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Where an employer is faced with the difficult decision of making collective redundancies of large groups of employees, the employer has a statutory duty to consult with appropriate representatives of the employees, with a view of seeking potential compromise.

Recent years have witnessed trends indicating higher numbers of claims being brought regarding defective consultation processes. That is why it is important for business managers to work with expert Employment Law Solicitors when considering and carrying out collective redundancies.

Definition of collective redundancy

For the purpose of the legal duty, imposed by the Trade Union and Labour Relations Act (TULRA), a collective redundancy is defined as where an employer seeks to dismiss 20 or more employees within a window of 90 days or less.

Redundancy, in the context of collective consultations, refers to a dismissal that is not grounded on different issues relating to each individual, for example competence. Dismissal is a broad concept and includes where an employer seeks to shift employees to different roles or alter the terms of their employment contracts.

Until the collective consultation process is over, an employer cannot make a final decision as to redundancies.

What are the appropriate representatives for collective consultation?

The employer’s duty to consult with appropriate representatives refers to bodies and affiliations that can be said to act on behalf of the employees affected by the proposed redundancies. Typically, this refers to trade unions and other employee representatives who have been elected by the employee group. An employer may issue an invitation for prospectively redundant employees to elect representatives to act on their behalf.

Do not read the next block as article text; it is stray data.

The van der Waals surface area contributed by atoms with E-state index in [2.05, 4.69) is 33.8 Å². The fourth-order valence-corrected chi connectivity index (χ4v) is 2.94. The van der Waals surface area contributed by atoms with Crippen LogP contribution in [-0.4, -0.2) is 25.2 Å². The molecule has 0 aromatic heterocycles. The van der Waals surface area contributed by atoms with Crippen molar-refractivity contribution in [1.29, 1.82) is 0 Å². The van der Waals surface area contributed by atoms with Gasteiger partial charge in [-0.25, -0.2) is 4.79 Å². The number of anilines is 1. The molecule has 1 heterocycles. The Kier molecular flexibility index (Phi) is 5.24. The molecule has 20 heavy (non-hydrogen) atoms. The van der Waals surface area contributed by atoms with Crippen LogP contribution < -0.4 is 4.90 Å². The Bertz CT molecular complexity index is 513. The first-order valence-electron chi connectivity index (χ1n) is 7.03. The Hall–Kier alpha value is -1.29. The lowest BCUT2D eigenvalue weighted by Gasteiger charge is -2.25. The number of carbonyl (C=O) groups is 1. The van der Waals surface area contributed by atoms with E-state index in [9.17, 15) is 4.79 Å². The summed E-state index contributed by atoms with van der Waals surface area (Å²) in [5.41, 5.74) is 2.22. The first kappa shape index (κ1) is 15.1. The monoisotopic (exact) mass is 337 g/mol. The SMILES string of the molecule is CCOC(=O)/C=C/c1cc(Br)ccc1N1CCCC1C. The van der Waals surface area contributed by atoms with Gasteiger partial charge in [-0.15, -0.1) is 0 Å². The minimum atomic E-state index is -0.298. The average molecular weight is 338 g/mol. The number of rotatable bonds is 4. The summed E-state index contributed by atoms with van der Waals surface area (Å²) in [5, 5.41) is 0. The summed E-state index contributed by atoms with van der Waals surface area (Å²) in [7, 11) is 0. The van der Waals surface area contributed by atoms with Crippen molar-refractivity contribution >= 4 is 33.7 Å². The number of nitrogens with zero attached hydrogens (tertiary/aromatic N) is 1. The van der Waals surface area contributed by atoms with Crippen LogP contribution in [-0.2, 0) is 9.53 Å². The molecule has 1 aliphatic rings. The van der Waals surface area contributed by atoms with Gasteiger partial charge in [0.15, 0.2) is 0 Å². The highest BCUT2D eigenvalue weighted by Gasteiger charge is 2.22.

What are the requirements of the collective consultation process?

The primary objective of the consultation process is to prevent the dismissals altogether. Failing that, the process will look to mitigate the effects of the redundancies upon the employees.

The initial step is for the employer to present their redundancy proposals to the employee representatives. The proposals must account for the employer’s reasons for making the redundancies, as well as their scope. They must also establish a neutral mechanism for choosing employees to be made redundant, as well as a formula for calculating any redundancy pay beyond statutory minimums. 

Throughout the process, the employer is obliged to disclose adequate information and afford appropriate time for the representatives to respond to proposals. They are also subject to an overarching duty to pay due regard to the concerns raised by the representatives. 

What remedies are available to employees for lack of or defective collective consultation?

Where collective consultation processes fail to adhere to the provisions within TULRA, the appropriate representative may apply to an employment tribunal for a protective order for a period of 90 days. During this period, employees prospectively being made redundant are entitled to weekly continuing pay. 

Employment Law - Information on Fees

For information on fees and funding relating to Employment Law cases, please see our information page.

Contact our Collective Consultation Solicitors in Mayfair and throughout London

The Employment Law team at Lewis Nedas Law holds a broad range of experience in acting on behalf of both employers and employees in litigation and ADR, including where employers prospectively embark on collective redundancies. For expert advice from our Employment Law Solicitors, please call us on 020 7387 2032 or complete our online enquiry.

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